Kindle e-readers will finally support ePub files – making it easier to load e-books you didn’t buy from Amazon
- Kindles have traditionally only supported e-books stored in its own file format
- However, Amazon has announced it will add support for ePub later this year
- ePub is the most commonly used file format for e-books
- It will make it easier for Kindle owners to read books not bought from Amazon
Amazon’s Kindles are some of the most popular e-readers on the market, but one of users’ biggest gripes is that they don’t support ePub files.
ePub is the most commonly used file format for e-books, and is supported by Apple and Android devices, as well as dedicated e-readers such as Nook and Sony Reader.
However, Kindles have traditionally only supported e-books stored in Amazon’s propriety e-book file format, meaning owners are effectively locked into buying books directly from Amazon.
This has given rise to apps like Calibre, which allows users to convert ePub e-books into Amazon-friendly files, so they can be read on Kindles.
But it seems that Amazon has finally bowed to pressure, announcing it will add support for ePub later this year.
Amazon Kindles have traditionally only supported e-books stored in its own propriety e-book file format
What is Amazon’s proprietary e-book file format?
The Kindle and the ePub file format both launched back in 2007.
While the ePub format was supported by Sony, Barnes & Noble, and other e-reader makers, Amazon chose to support other file formats, including Mobi, which it acquired along with the French company Mobipocket in 2005.
Amazon’s original proprietary e-book file format, called AZW, was based on Mobi.
Over the years, AWZ has evolved into the KF8/AZW3 format, and now the KFX format, but these are all still proprietary to the Kindle.
‘Beginning in late 2022, Send to Kindle applications will support EPUB (.EPUB) format,’ Amazon states on its updated ‘Send to Kindle’ help page.
Users will be able to get ePub e-books onto their Kindles either by emailing the ePub files to their device, or using one of the ‘Send to Kindle’ apps.
The Kindle still can’t natively load ePub files, so connecting the e-reader to a computer and manually copying ePub files over is still not an option.
However, the ‘Send to Kindle’ service will automatically convert ePubs into Kindle-friendly files.
The change, first spotted by Good E-Reader, will make it much easier for Kindle owners to read books they have not bought directly from Amazon.
Publishers are now more regularly selling e-books directly to consumers, often for less than Amazon and other big digital booksellers might charge.
Some smaller publishers have even made it a selling point – promising authors a larger share of the sale if customers buy directly from them.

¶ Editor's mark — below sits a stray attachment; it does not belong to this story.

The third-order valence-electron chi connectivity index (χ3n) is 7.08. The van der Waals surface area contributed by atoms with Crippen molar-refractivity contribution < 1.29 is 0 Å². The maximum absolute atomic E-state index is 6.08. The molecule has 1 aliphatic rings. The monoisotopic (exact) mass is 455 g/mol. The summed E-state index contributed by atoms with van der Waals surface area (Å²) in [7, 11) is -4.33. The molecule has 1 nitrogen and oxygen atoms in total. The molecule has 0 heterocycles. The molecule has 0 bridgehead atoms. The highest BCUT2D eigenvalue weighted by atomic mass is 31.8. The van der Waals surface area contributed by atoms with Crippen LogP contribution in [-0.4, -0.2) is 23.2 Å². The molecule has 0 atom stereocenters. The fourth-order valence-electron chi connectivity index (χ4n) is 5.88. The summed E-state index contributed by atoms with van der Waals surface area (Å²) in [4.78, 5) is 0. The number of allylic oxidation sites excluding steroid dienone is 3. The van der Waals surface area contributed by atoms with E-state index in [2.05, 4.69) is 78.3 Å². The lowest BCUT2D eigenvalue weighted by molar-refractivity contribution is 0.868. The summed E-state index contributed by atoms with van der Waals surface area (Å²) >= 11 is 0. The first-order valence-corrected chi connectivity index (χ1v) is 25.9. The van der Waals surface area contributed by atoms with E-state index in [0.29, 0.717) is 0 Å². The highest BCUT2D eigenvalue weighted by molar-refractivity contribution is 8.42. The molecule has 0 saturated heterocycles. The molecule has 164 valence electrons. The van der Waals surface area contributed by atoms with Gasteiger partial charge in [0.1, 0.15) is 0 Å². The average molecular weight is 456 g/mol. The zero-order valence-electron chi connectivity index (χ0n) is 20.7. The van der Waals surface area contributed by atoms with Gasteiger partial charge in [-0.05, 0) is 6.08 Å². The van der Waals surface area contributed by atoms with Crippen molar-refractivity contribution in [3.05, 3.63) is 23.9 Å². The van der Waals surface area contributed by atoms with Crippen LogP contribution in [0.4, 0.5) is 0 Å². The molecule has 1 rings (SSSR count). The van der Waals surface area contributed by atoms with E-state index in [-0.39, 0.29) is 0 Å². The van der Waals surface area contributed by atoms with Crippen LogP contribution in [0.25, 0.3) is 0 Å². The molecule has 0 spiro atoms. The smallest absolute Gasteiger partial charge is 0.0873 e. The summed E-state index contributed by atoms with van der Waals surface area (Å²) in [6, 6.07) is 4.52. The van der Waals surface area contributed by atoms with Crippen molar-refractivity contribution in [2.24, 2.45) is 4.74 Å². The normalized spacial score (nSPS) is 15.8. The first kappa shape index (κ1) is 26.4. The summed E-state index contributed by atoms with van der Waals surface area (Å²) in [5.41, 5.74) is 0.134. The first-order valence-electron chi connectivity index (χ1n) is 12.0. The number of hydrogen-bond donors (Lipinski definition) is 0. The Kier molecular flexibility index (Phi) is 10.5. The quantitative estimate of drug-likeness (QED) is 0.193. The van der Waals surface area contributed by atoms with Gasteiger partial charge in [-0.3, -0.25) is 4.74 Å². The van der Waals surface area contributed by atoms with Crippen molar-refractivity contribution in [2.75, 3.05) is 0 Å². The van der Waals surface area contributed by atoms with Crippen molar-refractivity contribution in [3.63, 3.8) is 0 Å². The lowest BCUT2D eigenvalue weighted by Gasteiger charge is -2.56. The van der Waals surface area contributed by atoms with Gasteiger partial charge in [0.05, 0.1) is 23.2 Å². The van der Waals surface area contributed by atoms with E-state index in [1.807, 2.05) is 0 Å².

The change also means that people who own other e-readers will be able to buy a Kindle and transfer all their existing e-books over much more easily than before.
Amazon has finally bowed to pressure, announcing it will add support for ePub later this year
Amazon’s help page also points out that Amazon is planning to drop support for sending older MOBI files through the Send to Kindle service.
MOBI is the file format that Amazon acquired along with the French company Mobipocket in 2005, and used to create its own proprietary AZW file format.
Over the years, AZW has evolved into the KF8/AZW3 format, and now the KFX format, making the old MOBI file format effectively obsolete.
‘Beginning in late 2022, you’ll no longer be able to send MOBI (.AZW, .MOBI) files to your library using Send to Kindle,’ Amazon’s help page states.
‘This change won’t affect any MOBI files already in your Kindle library.
‘MOBI is an older file format and won’t support the newest Kindle features for documents.’
Ditch the tablet at bedtime! Children engage more with stories if they’re read from a real book, study claims
Many families with young children now own a tablet and some use them for bedtime stories or as an educational tool to help youngsters learn.
But a new study suggests that it may be time to ditch the devices for such use, after finding that children actually engage more with stories if they’re read from a real book.
Researchers in the US compared the use of tablets with traditional children’s books in a study involving 72 parents with young children aged 24 to 36 months.
They found that parents talked more to their children when reading them a real book, while children also responded more to this conversation than if a tablet was used.